The photograph shows the back of the mirror. The other side is polished. If you use the mirror to reflect the sun onto a piece of white paper, you will see the image that is on the back of the mirror. In this example, the image is a dragon.
On the back is a ruler and a list of ‘fun facts’. Made in China for Blue Chip Products UK.
Printed on the spectacles is U.S. Patent 5,546,198. Purchased by John Davenport from David Goodman (firstname.lastname@example.org) at the International Puzzle Party 28 in Prague in 2008 for 5 Euro.
Bought by John Davenport in Japan. When a coin is dropped into the top of the money box, it lands in the internal small box at the bottom and is seen to have mysteriously shrunk.
Made by Woodsetton Designworks Ltd, UK, www.woodsetton.co.uk. The Stanhope image is of the Mad Hatter’s Tea Party. A Stanhope lens is a very small lens which reveals an image when pointed towards a bright light and held very close to your eye. The pewter hat provides an amusing and convenient way of holding the lens. There is a great deal of information on the web for people who want to know more about Stanhope lenses.
The book was presented with ‘The Wizard’ comic and has all the cards in it. The cards describe catches, tricks, optical illusions etc. Illustrated are two of the pages and the cover of the book.
A lithophane is an etched or molded artwork in very thin translucent porcelain that can only be seen clearly when back lit with a light source.The images here show the same lithophane lit from the back and from the front. Letters AdT on the lithophane confirm manufacture in the factory of Baron Alexis du Tremblay, Montreuil, Paris, France.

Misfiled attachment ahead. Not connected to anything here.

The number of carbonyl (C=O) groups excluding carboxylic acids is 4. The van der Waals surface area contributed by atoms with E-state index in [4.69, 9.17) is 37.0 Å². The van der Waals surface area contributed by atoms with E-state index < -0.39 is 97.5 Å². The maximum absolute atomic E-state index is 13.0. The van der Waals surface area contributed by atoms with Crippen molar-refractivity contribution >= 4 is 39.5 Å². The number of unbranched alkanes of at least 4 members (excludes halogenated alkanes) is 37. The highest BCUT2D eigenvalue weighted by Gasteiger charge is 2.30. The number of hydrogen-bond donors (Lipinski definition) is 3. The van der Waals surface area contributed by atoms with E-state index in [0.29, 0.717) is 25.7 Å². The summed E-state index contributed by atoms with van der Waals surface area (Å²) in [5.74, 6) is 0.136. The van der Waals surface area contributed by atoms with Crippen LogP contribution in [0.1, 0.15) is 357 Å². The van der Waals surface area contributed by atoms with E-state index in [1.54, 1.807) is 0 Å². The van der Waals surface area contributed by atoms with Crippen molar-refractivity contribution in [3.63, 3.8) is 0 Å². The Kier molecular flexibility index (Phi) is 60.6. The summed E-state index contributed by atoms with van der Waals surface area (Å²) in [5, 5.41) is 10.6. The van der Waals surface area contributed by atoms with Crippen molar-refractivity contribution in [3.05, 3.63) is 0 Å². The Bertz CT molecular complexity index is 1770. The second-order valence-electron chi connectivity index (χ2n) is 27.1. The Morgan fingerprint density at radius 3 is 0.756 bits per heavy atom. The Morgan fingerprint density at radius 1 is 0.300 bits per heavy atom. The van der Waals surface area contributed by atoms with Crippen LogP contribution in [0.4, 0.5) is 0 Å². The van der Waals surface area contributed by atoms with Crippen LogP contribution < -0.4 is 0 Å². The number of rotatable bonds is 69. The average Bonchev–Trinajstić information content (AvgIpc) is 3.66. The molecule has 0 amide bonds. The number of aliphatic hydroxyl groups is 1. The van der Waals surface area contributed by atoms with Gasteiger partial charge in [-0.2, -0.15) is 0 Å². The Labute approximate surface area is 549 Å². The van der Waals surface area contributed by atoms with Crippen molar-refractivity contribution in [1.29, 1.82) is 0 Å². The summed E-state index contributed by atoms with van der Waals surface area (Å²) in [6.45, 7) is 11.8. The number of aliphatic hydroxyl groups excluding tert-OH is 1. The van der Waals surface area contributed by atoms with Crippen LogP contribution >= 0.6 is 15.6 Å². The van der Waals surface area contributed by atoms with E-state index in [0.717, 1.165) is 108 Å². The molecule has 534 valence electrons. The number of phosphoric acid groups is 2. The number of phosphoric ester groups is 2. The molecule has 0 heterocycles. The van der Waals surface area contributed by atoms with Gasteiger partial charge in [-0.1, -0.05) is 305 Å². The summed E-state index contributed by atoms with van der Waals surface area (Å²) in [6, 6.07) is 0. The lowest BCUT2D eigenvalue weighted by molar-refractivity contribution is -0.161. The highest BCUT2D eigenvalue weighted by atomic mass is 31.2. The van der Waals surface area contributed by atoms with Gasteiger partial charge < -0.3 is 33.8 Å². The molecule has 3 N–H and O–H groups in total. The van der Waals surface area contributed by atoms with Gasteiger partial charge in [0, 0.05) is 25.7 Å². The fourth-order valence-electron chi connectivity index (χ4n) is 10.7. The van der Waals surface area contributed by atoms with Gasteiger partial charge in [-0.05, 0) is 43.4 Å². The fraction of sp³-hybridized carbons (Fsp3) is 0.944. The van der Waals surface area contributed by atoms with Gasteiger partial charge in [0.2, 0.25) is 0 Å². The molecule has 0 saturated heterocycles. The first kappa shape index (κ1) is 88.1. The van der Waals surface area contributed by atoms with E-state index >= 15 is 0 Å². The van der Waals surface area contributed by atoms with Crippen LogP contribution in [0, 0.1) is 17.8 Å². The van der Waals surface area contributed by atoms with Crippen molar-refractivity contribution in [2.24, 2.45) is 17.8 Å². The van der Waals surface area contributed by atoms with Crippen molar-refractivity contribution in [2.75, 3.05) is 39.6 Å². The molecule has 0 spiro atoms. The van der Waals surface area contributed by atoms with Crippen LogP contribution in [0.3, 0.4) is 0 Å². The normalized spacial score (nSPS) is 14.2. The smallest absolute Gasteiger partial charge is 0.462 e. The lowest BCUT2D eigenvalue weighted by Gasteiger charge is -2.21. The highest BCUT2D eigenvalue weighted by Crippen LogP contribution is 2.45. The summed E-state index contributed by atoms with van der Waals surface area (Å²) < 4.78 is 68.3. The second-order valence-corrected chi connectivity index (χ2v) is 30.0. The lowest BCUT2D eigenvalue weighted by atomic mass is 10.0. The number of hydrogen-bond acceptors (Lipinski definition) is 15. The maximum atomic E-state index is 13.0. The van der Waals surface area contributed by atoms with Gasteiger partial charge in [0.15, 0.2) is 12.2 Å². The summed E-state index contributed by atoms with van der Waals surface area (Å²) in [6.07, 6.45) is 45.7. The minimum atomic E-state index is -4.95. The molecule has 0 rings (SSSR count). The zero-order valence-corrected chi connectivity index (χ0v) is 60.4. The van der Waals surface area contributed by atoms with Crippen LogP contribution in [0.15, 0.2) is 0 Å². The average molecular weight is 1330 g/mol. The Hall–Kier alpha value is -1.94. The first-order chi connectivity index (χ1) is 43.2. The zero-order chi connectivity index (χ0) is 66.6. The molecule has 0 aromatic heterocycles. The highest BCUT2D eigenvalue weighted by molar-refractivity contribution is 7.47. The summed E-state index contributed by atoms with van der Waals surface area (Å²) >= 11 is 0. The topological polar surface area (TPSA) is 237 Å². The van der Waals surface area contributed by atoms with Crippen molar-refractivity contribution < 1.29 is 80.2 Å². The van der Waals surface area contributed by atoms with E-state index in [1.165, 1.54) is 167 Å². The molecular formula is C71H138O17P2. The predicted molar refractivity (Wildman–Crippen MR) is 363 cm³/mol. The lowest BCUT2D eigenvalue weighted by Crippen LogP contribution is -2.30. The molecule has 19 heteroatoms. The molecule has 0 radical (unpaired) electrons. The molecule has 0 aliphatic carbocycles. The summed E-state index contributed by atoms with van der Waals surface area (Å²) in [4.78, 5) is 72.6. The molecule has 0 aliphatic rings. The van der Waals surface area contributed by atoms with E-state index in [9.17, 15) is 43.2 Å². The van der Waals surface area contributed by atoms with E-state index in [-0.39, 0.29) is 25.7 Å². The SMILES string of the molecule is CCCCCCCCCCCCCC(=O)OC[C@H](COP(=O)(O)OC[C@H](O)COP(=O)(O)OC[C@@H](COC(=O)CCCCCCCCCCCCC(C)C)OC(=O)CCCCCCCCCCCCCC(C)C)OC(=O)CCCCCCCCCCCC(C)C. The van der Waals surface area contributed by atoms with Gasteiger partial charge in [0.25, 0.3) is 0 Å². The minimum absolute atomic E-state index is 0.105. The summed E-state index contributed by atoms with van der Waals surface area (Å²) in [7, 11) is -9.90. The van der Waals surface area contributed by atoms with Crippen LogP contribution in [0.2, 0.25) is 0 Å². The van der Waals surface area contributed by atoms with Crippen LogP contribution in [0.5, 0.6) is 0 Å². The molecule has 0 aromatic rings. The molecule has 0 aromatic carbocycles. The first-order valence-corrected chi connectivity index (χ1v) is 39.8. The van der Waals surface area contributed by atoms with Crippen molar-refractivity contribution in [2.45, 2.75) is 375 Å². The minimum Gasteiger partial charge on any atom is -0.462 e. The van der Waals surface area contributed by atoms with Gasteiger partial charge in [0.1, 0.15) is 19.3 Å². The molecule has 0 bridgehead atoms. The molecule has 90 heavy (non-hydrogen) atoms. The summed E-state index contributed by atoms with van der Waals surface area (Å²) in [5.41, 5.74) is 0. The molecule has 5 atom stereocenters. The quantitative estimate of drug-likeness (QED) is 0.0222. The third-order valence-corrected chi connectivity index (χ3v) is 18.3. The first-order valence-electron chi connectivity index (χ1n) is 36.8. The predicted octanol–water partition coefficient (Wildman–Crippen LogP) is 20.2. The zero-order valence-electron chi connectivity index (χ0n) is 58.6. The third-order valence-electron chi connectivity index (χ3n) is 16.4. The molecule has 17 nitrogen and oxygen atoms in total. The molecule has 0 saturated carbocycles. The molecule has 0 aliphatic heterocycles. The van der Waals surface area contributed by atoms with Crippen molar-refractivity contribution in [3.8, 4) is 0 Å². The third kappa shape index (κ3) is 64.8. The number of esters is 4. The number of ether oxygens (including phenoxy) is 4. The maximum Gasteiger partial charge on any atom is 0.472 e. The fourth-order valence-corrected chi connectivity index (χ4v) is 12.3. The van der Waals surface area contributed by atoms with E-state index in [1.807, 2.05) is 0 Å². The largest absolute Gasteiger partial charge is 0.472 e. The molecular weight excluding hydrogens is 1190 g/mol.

When a penny is placed in the slot, a young lady appears in the horizontal box on the right of the photograph, at which point the magician slices her through many times with a vicious looking sword. After a while the lady vanishes from the box and appears in the gold cage on the left. The illusion operates on the principle of Pepper’s Ghost. This machine, part of the Davenport Collection, was in extremely poor condition. It was renovated by engineer and magician Tony Middleton of Cambridge, with help from John Davenport and other friends in 2015. It is the belief of the restoration team that the coin-op was a prototype because of various design faults that would have made it unsuitable for commercial use. These faults have now been rectified. Roy Davenport is on the left and Tony Middleton on the right of the photograph.
The images are ‘Sommer’ (Summer) and ‘Winter’ painted by Giuseppe Arcimboldo in the 1500s. The card was available in 2019 from the Kunsthistorisches Museum, Vienna copyright L.M. Kartenvertrieb.
This is a moving lenticular book created by Dan Kainen and written by Carol Kaufmann. Published in 2014 by Workman Publishing, New York.